With the school calendar year commencing once again, schools across Britain are having to adapt their classrooms and procedures to provide a safer and hygienic environment for their pupils and staff and prevent the ongoing spread of the COVID-19 epidemic.

With the school calendar year commencing once again, schools across Britain are having to adapt their classrooms and procedures to provide a safer and hygienic environment for their pupils and staff and prevent the ongoing spread of the COVID-19 epidemic.

Focus Washrooms is a hygiene specialist provider which has been helping schools, hospitals and other high traffic areas for over 20 years. Our products include wall cladding, doors and panels which limit the spread of germs and are easy-to-clean.

Currently, we are helping schools across the UK to implement the best hygiene products and below we have comprised the complete guide for school hygiene requirements in light of COVID-19, in line with UK Government guidelines.

Key Points For School Hygiene During COVID-19
  • Washing hands often
  • Cleaning more regularly
  • Limited use of shared objects
  • Actions if cases break out at school
  • Keeping within bubbles
  • Face masks not a necessity
  • Shielding vulnerable children
  • Pick-up and drop-off
  • Funding COVID-19 procedures


COVID-19 can be reduced and killed from surfaces, objects and hands if the right cleaning products are used and procedures are implemented.

When preventing the spread of COVID-19, we are looking at direct transmission (coming into contact with sneezing and coughing) and indirect transmission (such as touching contaminated surfaces).

Studies show that the virus spreads from person-to-person and by touching a surface or object that has the virus on it and then by touching your own mouth, nose or your eyes.

The spreading of infection can be reduced and killed by regular cleaning and disinfecting of areas and surfaces that people frequently touch.

Three Main Symptoms of COVID-19 include:
  • A new continuous cough
  • A high temperature
  • A loss of, or change in, your normal sense of taste or smell (anosmia)

Hand Washing

Keeping your hands clean and washed regularly can be one of the most effective ways to protect yourself against the coronavirus.

When the virus is still on an individual’s hand, it risks getting passed on to another person or surface. Germs can enter the body through the mouth, nose or eyes and this can cause the contraction of COVID-19. A good hand washing session should last at least 20 seconds using soap and water or hand sanitiser which carries at least 60% alcohol.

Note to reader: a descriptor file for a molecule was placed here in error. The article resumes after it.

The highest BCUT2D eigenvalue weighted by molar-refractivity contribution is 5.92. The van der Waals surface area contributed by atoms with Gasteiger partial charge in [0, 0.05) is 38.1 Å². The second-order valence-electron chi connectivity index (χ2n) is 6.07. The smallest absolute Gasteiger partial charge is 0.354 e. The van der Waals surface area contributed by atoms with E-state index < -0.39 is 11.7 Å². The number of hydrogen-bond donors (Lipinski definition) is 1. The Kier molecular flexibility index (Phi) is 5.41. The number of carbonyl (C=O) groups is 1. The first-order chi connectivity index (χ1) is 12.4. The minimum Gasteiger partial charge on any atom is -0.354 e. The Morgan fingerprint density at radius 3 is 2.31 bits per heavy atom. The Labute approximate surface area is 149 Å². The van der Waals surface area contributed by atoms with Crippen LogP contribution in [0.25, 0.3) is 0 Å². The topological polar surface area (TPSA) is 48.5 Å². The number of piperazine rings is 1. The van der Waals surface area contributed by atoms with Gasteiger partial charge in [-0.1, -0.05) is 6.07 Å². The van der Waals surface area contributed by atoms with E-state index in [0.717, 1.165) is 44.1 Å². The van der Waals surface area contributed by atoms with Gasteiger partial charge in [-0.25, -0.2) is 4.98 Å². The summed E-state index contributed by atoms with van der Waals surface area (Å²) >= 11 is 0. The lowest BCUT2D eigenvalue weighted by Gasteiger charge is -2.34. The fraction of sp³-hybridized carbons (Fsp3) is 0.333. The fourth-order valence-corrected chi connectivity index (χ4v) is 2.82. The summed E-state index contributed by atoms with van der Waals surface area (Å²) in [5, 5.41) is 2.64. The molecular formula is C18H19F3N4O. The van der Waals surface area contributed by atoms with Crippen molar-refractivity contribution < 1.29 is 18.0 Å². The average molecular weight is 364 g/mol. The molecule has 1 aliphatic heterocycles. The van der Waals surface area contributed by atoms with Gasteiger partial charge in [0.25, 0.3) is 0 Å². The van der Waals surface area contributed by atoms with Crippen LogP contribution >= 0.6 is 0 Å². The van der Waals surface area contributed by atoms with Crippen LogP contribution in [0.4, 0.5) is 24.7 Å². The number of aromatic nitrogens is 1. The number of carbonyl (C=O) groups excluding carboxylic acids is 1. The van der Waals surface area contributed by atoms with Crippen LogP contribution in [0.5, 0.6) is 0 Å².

Alcohol sanitisers should be available where hand basins are not easily fitted, such as doorways, classrooms, gyms and shared surfaces.

Teachers and staff should teach and reinforce the importance of hand washing, in the school toilet facilities or through hand washing stations on campus. Teachers should incorporate hand washing in the daily routine such as bathroom breaks, before and after lunch and when children have been playing outside.

Some pupils should be supervised when washing hands and extra time should be given to accommodate those children that are social distancing.

Children under the age of 6 should be closely supervised when using hand sanitisers or alcoholic gel to avoid swallowing the substance or getting contact with the eyes.

Hand hygiene should be promoted throughout the school by placing visual cues such as posters on doors and walls, stickers and other materials in highly visible areas.

Cleaning More Regularly

Schools should use disinfectants to reduce germs and bacteria on clean shared surfaces such as tables, doors and other areas, using ready-to-use sprays, concentrates and wipes.

Schools should allow for cleaning staff to work more regularly and clean classrooms sometimes more than once per day e.g lunch breaks and after school

Window ventilation should be used where possible and on a regular basis.

If professional cleaners are not available, students and staff should attend to cleaning shared surfaces and should have adequate accessibility to cleaning and disinfection supplies in each classroom such as cleaning sprays, paper towels and gloves.

School staff should anticipate how much they need in terms of cleaning supplies and should have excess supplies available on the school grounds.

Limit The Use of Shared Objects

There are a number of shared items and objects in a school and classroom environment, which may be carrying the virus if not cleaned or disinfected regularly. This includes, toys, games, computer devices, gym equipment or art supplies.

Pupils should be discouraged from sharing items that are difficult to clean such as books, learning aids, electronic devices and erasers.

Soft and porous materials such as rugs and bean bags may be removed from classrooms due to the challenges involved with sanitising them.

Pupils are encouraged to label any of their own personal items and keep them in labeled containers, lockers or cubbies to avoid shared usage.

Teachers should be responsible for reducing the need to share or touch materials, limiting pupils to their own items or offering equipment to one group of students and disinfecting in between use.

Actions if COVID-19 Cases Break Out at School

Schools should be prepared to implement short-term closures (e.g 1 week or 2 weeks) if there has been an infected person in the school building.

Schools may need to send an entire class or year group home, or depending on the number of cases, temporarily shut down the entire school.